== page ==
For a very large part of the world’s population, poverty and war are still part of everyday life. Drawing on insights from several disciplines, this book attempts to find scientific answers to explain the relationship between conflict and poverty.
This interdisciplinary volume brings together a range of arguments that synthesize both democratic and capitalist peace theory. Supported by a large body of research, contributors contend that nations with institutions that maximize individual political and civil rights minimize the probability of fighting each other. The volume includes:
- contributors from leading and award winning scholars in the field, including Bruce Russett and Erik Gartzke
- topics such as democratization and economic development, situated within the broader contexts of globalization and modernization
- contributions supported by empirical analyses, systematizing democratic and capitalist peace theories
This book will be vital reading for students and scholars of International Relations and globalization, and also for a broader range of subjects including sociology, political science and economics.
Table of Contents
1. Introduction 2. Thucydides, Ancient Greece and the Democratic Peace 3. What Is The Democratic Peace And Why Pursue It? 4. Production, Prosperity, Preferences and Peace 5. Peace by Interdemocratic Institutions? A Theoretical Framework 6. Rewards of Freedom: Democracy and the Inflow of Foreign Direct Investment, 1984– 7. Is the IMF right? How robust is the relationship between market-oriented institutions and policies and economic growth? 8. Economic Freedom, Wealth and Corruption: Analyzing their empirical connection by means of correspondence analysis 9. Varieties of Capitalism and Social Change in Rich Democracies 10. Authority: a social coordination-mechanism A Contribution to the Explanation and Analysis of Social Mechanisms 11. Conclusion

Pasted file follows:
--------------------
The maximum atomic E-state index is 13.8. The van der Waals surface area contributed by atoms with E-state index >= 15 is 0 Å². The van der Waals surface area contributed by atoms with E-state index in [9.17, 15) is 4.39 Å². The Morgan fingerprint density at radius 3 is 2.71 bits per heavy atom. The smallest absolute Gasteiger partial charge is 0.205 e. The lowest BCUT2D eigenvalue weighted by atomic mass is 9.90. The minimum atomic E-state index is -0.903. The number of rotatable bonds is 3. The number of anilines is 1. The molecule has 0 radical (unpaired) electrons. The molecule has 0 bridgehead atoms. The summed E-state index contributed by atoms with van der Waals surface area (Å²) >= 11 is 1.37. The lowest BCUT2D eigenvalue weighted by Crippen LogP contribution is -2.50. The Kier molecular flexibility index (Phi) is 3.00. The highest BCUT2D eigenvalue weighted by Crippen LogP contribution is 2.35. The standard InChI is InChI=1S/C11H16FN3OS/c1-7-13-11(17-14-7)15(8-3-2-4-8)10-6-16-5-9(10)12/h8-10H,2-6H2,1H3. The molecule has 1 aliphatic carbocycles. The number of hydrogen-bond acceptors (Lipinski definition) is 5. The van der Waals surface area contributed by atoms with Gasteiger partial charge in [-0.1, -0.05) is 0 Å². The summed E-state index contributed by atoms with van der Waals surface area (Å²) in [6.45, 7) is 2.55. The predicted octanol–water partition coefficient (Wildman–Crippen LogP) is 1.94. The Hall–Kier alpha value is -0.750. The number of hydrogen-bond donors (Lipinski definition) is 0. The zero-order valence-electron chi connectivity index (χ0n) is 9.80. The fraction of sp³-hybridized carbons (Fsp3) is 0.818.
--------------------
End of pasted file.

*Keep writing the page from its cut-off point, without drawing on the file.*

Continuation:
Dr. Peter Graeff is Assistant Professor of Sociology at the University of Bielefeld, Germany. His research interests include positive and negative social capital, statistics/methodology, conflict and military sociology. Previous publications include Why Nations Arm in Age of Globalization, Comparative Sociology, 2 (4), 2003, (with Guido Mehlkop).
Dr. Guido Mehlkop is Assistant Professor of Sociology at the Dresden University of Technology, Germany. His research interests include the institutional and cultural determinants of economic growth and income inequality; the economic theory of conflict and crime, and military sociology.